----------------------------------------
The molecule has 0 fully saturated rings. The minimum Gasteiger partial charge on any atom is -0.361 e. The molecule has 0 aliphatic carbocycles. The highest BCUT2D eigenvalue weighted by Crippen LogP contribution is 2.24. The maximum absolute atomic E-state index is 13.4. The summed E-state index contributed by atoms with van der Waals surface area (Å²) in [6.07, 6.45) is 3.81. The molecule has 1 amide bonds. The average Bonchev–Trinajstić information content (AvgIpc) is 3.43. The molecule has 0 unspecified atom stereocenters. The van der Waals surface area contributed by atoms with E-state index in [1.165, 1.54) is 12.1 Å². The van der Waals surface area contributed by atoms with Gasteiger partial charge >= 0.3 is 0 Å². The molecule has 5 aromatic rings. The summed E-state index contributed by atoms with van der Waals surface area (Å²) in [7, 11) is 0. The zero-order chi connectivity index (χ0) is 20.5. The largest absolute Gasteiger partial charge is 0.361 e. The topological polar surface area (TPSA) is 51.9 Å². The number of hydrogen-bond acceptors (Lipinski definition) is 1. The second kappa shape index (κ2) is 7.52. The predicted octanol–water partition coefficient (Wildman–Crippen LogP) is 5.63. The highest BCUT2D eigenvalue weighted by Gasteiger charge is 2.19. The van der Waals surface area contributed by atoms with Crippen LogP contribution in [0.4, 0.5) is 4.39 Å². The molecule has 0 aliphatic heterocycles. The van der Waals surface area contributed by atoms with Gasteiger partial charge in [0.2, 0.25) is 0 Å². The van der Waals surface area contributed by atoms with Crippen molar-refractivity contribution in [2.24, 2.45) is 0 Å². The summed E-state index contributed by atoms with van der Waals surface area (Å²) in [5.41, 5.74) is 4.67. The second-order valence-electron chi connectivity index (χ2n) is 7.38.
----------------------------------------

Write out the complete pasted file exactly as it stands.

The molecule has 0 fully saturated rings. The minimum Gasteiger partial charge on any atom is -0.361 e. The molecule has 0 aliphatic carbocycles. The highest BCUT2D eigenvalue weighted by Crippen LogP contribution is 2.24. The maximum absolute atomic E-state index is 13.4. The summed E-state index contributed by atoms with van der Waals surface area (Å²) in [6.07, 6.45) is 3.81. The molecule has 1 amide bonds. The average Bonchev–Trinajstić information content (AvgIpc) is 3.43. The molecule has 0 unspecified atom stereocenters. The van der Waals surface area contributed by atoms with E-state index in [1.165, 1.54) is 12.1 Å². The van der Waals surface area contributed by atoms with Gasteiger partial charge >= 0.3 is 0 Å². The molecule has 5 aromatic rings. The summed E-state index contributed by atoms with van der Waals surface area (Å²) in [7, 11) is 0. The zero-order chi connectivity index (χ0) is 20.5. The largest absolute Gasteiger partial charge is 0.361 e. The topological polar surface area (TPSA) is 51.9 Å². The number of hydrogen-bond acceptors (Lipinski definition) is 1. The second kappa shape index (κ2) is 7.52. The predicted octanol–water partition coefficient (Wildman–Crippen LogP) is 5.63. The highest BCUT2D eigenvalue weighted by Gasteiger charge is 2.19. The van der Waals surface area contributed by atoms with Crippen LogP contribution in [0.4, 0.5) is 4.39 Å². The molecule has 0 aliphatic heterocycles. The van der Waals surface area contributed by atoms with Gasteiger partial charge in [0.2, 0.25) is 0 Å². The van der Waals surface area contributed by atoms with Crippen molar-refractivity contribution in [2.24, 2.45) is 0 Å². The summed E-state index contributed by atoms with van der Waals surface area (Å²) in [5.41, 5.74) is 4.67. The second-order valence-electron chi connectivity index (χ2n) is 7.38.